In addition, nanoclay-polymer composites are used in coating juice and daily product packaging. They are also used in making bottles for beer in a co-extrusion process. Bottles for carbonated drinks are also made using this technology.14 Silver-based nanoclay coatings are also gaining popularity in food packaging since they have antimicrobial activities.

The use of silver is credited for the antimicrobial properties in silver. Silver nano-particles are made through the use of reducing and stabilizing agents. One such agent is soluble starch. Reduction of silver ions can also be done using borohydride to obtain stable nano-particles of silver. AgBr stable nanoparticles can also be obtained by suspending silver nitrate in a medium containing ammonium salt. Intercalated silver ions make silver nanoclay that is used in active packaging.15

Other nanomaterials used in food packaging are made of metal oxides. For instance, titanium dioxide nano-particles act as UV absorbers, thus finding use in plastic packages since the shield against UV-degradation. Nano-particles of zinc oxide and magnesium oxide have also been identified as effective packaging solutions.

Companies that are currently using nanotechnology in food

Nanoclay technology is currently used by Miller Brewing Co. (USA) to make beer bottles in multilayer film packaging. Hite Brewery Co. in South Korea is also utilizing the same technology to manufacture bottles for beer and carbonated drinks. Bayer AG is also using the nanoclay technology to manufacture a hybrid plastic for packaging juice.

In specific, Bayer AG manufactures the Durethan KU2-2601 plastic using the nanoclay technology. Nanocor Inc. also makes PET sheets and bottles known as Imperm. These packaging materials prevent loss of carbon dioxide in carbonated drinks, at the same time preventing entry of oxygen. Sharper Image (USA) manufactures nanosilver containers that prevent microorganisms from growing in packaged foods.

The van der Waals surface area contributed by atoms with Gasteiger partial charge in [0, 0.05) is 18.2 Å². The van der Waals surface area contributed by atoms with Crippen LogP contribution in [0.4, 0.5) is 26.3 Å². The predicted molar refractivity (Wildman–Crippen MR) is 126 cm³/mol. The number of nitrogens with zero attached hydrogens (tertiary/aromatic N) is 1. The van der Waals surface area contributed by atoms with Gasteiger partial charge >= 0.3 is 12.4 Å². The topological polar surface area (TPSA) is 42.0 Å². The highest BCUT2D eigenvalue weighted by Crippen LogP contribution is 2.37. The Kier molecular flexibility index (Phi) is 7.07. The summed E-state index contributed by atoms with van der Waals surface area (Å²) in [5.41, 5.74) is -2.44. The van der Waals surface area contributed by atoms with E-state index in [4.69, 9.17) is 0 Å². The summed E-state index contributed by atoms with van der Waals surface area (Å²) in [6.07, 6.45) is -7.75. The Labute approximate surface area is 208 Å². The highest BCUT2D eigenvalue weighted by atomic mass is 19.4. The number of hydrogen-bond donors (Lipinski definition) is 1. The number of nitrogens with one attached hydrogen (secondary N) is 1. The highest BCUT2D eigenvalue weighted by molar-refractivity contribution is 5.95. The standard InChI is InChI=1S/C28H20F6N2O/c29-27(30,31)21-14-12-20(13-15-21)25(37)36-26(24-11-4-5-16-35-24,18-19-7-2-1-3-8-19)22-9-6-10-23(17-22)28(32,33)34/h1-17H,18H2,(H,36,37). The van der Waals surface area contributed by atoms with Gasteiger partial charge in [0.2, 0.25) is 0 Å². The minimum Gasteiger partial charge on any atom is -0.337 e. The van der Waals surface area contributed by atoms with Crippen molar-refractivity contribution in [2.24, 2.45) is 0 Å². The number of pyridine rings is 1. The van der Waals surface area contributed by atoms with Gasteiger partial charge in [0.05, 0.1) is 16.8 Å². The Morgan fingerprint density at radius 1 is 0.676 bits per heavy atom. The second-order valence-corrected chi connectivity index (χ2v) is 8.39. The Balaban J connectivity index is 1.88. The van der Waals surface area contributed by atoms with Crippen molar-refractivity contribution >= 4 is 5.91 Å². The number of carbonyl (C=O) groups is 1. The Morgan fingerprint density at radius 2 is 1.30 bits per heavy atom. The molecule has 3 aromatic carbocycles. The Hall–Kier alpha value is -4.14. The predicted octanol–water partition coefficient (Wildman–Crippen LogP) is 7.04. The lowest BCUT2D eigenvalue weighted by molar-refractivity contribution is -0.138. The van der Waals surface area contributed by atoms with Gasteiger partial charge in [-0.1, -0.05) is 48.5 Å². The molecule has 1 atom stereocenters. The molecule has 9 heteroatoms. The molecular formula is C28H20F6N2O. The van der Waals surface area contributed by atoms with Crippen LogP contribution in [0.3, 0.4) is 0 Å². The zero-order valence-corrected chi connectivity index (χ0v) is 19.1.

South Korea’s Baby Dream Co. Ltd manufactures “Nano Silver Baby Milk Bottle”, Samsung, among other refrigerator manufacturing companies, are using nanosilver technology to make hygienic inner surfaces of refrigerators.16

Future advancements

Many food companies are reluctant of going public about use of nanotechnology in their processes.17 It is thought that consumers may shy away from products manufacture using nanotechnology in the same way consumers got scared of genetically engineered foods.18 Despite these fears, the successful use of nanotechnology in food packaging is already telling enough that food nanotechnology is a big business in the future.

It is expected that commercialization of nanoscale science in foods and beverages will take place soon.19 There is need to establish regulations in the area of food nanotechnology. Various bodies such as the FDA ought to hasten these steps in order to realize extensive commercialization of the various applications of food nanotechnology. How fast this is done will determine the future of food nanotechnology and the speed at which this technology grows.

Conclusion

Food nanotechnology is a field of nanotechnology that is growing at a relatively slow pace compared to other areas of nanotechnology. Nanotechnology has been used in the food industry to enhance food flavour, texture, as well as aid in transporting food ingredients. Moreover, nanotechnology has found use in packaging foods and drinks, thus improving shelf life, food hygiene, and safety.

A number of companies are already harnessing nanotechnology in the food industry by developing improved packaging containers with the use of nanoparticles. Regulation of food nanotechnology will help advance this industry by improving consumer confidence.

Bibliography

Brown, H, ‘The US charges ahead when it comes to nanotechnology,’ Food Manufacture, vol. 84, no. 6, 2009, p. 14.

Busolo, MA, Ferbandez, P, Ocio, MJ, & Lagaron, JM, ‘Novel silver-based nanoclay as an antimicrobial in polylactic acid food packaging coatings,’ Food Additives and Contaminants, vol. 27, no. 11, 2010, pp. 1617-1626.